Manga Review: Daytime Shooting Star

Daytime Shooting Star (Hirunaka no Ryuusei) (ひるなかの流星)
Original Story by
 Mika Yamamori
Art by Mika Yamamori
Published by Margaret from 2011 to 2014
Genres: [Shoujo] Romance, School
Volumes: 12
Chapters:
86
Status of manga:
 Completed*
[Edit 3/11/2018] My rating for the live action: 8/10

*Review based on entire manga series

MAL Amazon | Barnes & Noble | Books a Million

Purchase links are not available because, as of when this review is published, this manga has yet to be officially serialized in English. However, you can still read this online with fan-subs.

3 Stars, Completed July 3, 2017

– read the bold text only to avoid major SPOILERS –

He emitted a light as bright as that of a falling star…

Daytime Shooting Star is a high school romance centering around the story of a teenage girl named Suzume Yosano that moves to Tokyo from a small town to reside with her uncle after her father’s job transfer. Upon her arrival to the city she meets a mysterious young gentleman that helps her reach her uncle’s place. Though she learns that this man is an acquaintance of her uncle’s she remains skeptical of this happy go lucky guy and tries to avoid him after their first encounter… but it looks like this will be harder done than said considering he’s her homeroom teacher at her new school.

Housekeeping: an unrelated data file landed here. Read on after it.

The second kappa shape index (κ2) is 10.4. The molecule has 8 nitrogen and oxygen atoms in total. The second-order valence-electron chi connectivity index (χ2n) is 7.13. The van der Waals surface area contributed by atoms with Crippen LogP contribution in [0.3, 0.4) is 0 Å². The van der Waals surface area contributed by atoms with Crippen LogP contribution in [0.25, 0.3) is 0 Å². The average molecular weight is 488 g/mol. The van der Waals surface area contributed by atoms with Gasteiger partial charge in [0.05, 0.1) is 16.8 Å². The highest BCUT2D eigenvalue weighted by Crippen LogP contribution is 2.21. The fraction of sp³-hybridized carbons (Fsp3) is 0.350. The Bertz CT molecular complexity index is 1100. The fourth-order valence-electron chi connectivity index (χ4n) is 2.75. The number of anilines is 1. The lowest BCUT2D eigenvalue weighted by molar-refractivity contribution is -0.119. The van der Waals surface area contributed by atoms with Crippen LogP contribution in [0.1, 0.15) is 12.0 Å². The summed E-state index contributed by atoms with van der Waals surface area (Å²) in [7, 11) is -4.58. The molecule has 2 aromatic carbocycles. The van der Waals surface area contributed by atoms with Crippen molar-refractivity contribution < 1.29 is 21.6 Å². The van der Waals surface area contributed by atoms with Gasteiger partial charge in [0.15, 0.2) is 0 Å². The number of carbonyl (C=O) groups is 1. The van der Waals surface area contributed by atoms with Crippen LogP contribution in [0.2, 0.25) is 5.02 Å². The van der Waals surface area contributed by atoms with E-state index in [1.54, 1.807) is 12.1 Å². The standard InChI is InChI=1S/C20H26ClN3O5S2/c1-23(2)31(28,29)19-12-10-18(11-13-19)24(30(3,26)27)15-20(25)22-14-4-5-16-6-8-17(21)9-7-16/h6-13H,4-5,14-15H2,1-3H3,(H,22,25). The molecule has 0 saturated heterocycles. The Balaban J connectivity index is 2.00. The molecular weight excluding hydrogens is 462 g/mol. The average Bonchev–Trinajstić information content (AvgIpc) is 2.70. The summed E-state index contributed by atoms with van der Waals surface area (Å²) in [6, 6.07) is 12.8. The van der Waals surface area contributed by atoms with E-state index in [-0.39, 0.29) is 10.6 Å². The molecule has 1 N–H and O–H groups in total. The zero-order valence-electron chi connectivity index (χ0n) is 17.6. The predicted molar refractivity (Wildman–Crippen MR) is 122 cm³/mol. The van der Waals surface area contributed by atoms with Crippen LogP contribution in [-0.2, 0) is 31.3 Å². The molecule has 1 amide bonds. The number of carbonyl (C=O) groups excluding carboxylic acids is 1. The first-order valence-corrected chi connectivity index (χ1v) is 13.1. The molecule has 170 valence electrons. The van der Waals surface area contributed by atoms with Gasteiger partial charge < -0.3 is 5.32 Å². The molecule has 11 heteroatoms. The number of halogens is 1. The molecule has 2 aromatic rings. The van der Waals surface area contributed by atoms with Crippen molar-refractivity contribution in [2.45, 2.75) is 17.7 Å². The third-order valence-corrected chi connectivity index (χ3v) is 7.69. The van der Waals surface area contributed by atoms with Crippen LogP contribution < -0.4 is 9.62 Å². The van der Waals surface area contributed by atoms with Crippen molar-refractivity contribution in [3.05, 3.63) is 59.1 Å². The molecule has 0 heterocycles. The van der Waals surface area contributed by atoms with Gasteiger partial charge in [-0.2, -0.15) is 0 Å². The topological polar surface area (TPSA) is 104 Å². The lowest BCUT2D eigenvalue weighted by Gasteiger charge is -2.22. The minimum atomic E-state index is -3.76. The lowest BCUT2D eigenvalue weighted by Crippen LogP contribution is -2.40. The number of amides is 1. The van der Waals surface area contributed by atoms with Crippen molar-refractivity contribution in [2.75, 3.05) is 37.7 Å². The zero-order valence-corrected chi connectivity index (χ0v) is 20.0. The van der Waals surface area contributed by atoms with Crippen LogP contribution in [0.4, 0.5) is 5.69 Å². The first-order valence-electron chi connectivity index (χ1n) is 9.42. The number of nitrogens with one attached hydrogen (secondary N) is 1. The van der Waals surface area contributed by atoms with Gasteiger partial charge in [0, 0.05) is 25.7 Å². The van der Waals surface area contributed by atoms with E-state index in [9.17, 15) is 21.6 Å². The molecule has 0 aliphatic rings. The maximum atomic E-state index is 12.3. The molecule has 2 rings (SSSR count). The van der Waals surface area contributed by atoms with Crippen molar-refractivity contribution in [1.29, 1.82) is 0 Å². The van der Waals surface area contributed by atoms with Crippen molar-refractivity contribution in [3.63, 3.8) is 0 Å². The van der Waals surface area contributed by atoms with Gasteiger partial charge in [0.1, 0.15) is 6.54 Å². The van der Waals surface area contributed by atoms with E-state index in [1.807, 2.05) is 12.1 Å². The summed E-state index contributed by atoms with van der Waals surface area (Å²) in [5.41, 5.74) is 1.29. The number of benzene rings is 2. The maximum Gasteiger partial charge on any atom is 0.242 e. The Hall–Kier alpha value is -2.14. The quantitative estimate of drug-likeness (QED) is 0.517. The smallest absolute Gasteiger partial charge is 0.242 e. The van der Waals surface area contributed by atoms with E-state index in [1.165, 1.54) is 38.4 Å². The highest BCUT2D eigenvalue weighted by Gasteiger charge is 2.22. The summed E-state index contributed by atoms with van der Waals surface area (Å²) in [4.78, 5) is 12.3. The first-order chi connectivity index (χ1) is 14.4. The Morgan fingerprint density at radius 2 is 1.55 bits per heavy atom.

Having read the entire series-all 12 volumes (which is roughly 80 chapters)-in the span of three days, there’s clearly an addictive quality to Daytime Shooting Star. And the sole reason why I think it was so compelling to read was because (dare I say it) the love triangle.

I might be the black sheep with this confession but I’ve actually never been one that disliked love triangles if done well. My biggest annoyances with the bad ones have been when A) the triangle itself was completely unnecessary and could have been avoided but was there to add unwanted drama B) it became blatantly apparent who the protagonist would choose at the end early on and/or C) the author decided to take a cop-out and villainized one party so that the lead female would alternatively get together with the seemingly “nice guy.”

Luckily, there was none of that nonsense with Daytime Shooting Star. Instead, it excelled at the push and pull aspect of these sort of romances but in balanced moderation to minimize readers’ frustration. It was also pretty obscure throughout the entire series who the heroine would eventually pick. In fact, the mystery of the outcome was this manga’s greatest charm, in my opinion.

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